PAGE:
Friday, October 25, 2013

Ask-A-Dude! Chapeau Edition!


Hello, everyone! Welcome back to another edition of Ask-a-Dude!

Remember, you can ask your own questions using the submission form on the right!


Today's question is:

  
Q: My man wants to wear his favorite ratty-ass baseball cap to my niece's bat mitvah. I've tried to explain it's just not appropriate but he won't listen. How do I tell him that's not gonna fly with my family?

A: The same way you'd tell Winnie the Pooh about Colony Collapse Disorder, gently and with lots of lorazepam on standby. The thing is, your family is being unreasonable. Can't they loosen up? Do one of those themed bat mitzvahs, you know, where everyone comes as their favorite Gilmore Girls character?

Of course, then you run the risk of everyone showing up as Paris, so I guess I understand their hesitation.

If a Mad Hatter-themed bat mizvah isn't an option and your family won't brook any sort of non-traditional headgear except, maybe, a kippah with the Superman logo, then you're going to have to have a sit down with your man. I love that you call him "my man," by the way - what are you, Hasidic truckers?

Before your talk, though, I'd like to give you some background for your discussion that might keep both of you on the same page.

First, let's discuss the pejoratives in your question. I count 6 in the following sentence:

". . .wants to wear his favorite ratty-ass baseball cap. . ." 

In fact, the only word I don't have a beef with is "to."

Let's break it down:

Wants - he doesn't want to wear the cap, he has to wear the cap. It's his identity. It's not a head covering, it's a lens through which he interprets the world. Do people ask him about it? Do they judge him for it? Do they see the cap as an extension of the man or the other way around? Look at it this way, when Carrie Bradshaw steps out with her Fendi baguette clutch, does she have a choice? No. She doesn't.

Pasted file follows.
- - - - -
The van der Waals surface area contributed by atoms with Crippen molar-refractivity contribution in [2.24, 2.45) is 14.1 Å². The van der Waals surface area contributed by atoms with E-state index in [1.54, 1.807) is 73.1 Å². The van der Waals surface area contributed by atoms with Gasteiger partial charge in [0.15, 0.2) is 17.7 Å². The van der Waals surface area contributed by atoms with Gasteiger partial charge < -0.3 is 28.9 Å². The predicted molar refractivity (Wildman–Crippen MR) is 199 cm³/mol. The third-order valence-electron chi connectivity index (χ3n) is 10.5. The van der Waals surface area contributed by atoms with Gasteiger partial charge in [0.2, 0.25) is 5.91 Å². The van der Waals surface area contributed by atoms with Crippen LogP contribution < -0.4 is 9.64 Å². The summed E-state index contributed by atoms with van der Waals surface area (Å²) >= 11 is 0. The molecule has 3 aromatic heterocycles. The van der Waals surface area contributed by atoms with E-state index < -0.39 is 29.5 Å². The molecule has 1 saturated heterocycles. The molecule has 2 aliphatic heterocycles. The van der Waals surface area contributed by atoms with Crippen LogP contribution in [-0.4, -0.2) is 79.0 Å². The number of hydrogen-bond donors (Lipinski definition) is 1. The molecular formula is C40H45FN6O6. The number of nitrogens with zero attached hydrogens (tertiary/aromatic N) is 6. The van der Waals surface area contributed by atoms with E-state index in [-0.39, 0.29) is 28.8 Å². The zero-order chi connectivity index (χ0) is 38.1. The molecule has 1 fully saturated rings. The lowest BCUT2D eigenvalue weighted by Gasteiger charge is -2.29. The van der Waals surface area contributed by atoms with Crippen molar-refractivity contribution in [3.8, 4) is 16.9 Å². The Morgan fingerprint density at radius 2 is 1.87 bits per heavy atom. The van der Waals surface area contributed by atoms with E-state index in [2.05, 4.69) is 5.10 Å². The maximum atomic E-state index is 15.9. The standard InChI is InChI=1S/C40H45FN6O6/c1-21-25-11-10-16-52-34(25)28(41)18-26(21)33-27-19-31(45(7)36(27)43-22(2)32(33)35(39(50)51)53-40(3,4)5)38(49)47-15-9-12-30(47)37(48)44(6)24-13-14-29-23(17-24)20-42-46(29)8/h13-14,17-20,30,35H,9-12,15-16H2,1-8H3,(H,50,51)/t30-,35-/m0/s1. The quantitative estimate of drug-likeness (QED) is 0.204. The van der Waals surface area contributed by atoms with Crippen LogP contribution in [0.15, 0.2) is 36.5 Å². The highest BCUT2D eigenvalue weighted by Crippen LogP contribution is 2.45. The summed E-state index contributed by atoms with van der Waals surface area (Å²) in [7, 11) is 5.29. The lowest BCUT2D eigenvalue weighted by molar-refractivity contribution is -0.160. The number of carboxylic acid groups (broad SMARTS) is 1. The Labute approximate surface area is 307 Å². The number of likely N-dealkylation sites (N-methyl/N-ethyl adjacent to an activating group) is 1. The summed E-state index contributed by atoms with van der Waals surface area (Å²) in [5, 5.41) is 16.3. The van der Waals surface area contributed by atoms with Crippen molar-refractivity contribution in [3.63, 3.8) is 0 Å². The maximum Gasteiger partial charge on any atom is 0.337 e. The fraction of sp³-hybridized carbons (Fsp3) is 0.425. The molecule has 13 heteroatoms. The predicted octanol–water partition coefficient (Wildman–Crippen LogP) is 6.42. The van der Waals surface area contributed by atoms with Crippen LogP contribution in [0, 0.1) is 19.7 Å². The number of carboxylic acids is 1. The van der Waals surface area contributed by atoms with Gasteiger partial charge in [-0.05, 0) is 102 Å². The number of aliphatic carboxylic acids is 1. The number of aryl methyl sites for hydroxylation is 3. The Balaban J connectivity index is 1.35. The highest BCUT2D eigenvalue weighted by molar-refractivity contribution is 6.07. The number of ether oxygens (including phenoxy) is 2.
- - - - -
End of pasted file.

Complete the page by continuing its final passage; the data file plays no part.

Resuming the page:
Wear - he's not wearing it, he's inhabiting it. Does a bear "wear" its fur, a turtle its shell? Take off your man's hat and you might as well call PETA and tell them you're thinking of asking a seal not to "wear" its slimy coat because the posh event you're attending doesn't offer a wet coat-check (which is all the rage in New York circles, by the way).

His - in the same way the Lascaux Cave Paintings belong to all humanity, so too does his hat belong to all men, everywhere. You don't go to the Taj Mahal and say, "I'm sure Mughal emperor Shah Jahan thought it was nice." It's a Unesco World Heritage Site, for crying out loud. The Taj Majal, not his hat. Although don't think he hasn't submitted it for consideration. When people start queuing up and paying good money to walk around his head and snap pictures, won't you feel stupid?

Favorite - that's like saying my mom had a favorite son. I may be positive it was me because I always got the extra-meaty corner of the Mexican Pizza (tortilla base, then beans, then ground beef, then tomato sauce, then cheese, with a crushed tortilla chip and Lipitor topping), but I know she loved my other siblings just as much. Saying the hat he's wearing is his favorite is kind of an insult to the other headwear in his closet that didn't make the cut to attend what increasingly sounds like a real downer of a coming-of-age party.

Ratty-Ass - do you have any idea what it takes to get a brim cap to fit just right? I mean, the line between this


and this



is finer than the embroidery thread spelling out YOLO on your man's hat. You say ratty-ass, but I'm pretty sure the expression you were looking for is "bespoke fit."